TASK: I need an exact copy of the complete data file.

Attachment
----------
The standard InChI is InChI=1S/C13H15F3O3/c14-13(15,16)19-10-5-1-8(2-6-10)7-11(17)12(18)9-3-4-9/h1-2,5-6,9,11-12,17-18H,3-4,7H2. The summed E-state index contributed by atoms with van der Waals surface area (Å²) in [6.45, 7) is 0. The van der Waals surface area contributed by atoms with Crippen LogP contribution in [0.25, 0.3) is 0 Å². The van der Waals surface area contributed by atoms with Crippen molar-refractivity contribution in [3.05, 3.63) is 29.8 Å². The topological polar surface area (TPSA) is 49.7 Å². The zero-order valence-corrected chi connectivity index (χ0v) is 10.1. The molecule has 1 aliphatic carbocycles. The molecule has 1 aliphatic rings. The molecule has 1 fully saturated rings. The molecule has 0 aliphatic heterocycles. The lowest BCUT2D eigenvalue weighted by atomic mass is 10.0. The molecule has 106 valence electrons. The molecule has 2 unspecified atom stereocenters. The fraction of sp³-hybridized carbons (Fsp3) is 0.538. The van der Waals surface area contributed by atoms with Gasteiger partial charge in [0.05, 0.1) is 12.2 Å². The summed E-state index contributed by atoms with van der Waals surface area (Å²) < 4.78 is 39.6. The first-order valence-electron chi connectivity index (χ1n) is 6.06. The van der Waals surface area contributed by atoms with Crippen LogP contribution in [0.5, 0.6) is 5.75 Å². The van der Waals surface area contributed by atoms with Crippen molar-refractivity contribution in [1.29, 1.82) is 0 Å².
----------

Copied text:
The standard InChI is InChI=1S/C13H15F3O3/c14-13(15,16)19-10-5-1-8(2-6-10)7-11(17)12(18)9-3-4-9/h1-2,5-6,9,11-12,17-18H,3-4,7H2. The summed E-state index contributed by atoms with van der Waals surface area (Å²) in [6.45, 7) is 0. The van der Waals surface area contributed by atoms with Crippen LogP contribution in [0.25, 0.3) is 0 Å². The van der Waals surface area contributed by atoms with Crippen molar-refractivity contribution in [3.05, 3.63) is 29.8 Å². The topological polar surface area (TPSA) is 49.7 Å². The zero-order valence-corrected chi connectivity index (χ0v) is 10.1. The molecule has 1 aliphatic carbocycles. The molecule has 1 aliphatic rings. The molecule has 1 fully saturated rings. The molecule has 0 aliphatic heterocycles. The lowest BCUT2D eigenvalue weighted by atomic mass is 10.0. The molecule has 106 valence electrons. The molecule has 2 unspecified atom stereocenters. The fraction of sp³-hybridized carbons (Fsp3) is 0.538. The van der Waals surface area contributed by atoms with Gasteiger partial charge in [0.05, 0.1) is 12.2 Å². The summed E-state index contributed by atoms with van der Waals surface area (Å²) < 4.78 is 39.6. The first-order valence-electron chi connectivity index (χ1n) is 6.06. The van der Waals surface area contributed by atoms with Crippen LogP contribution in [0.5, 0.6) is 5.75 Å². The van der Waals surface area contributed by atoms with Crippen molar-refractivity contribution in [1.29, 1.82) is 0 Å².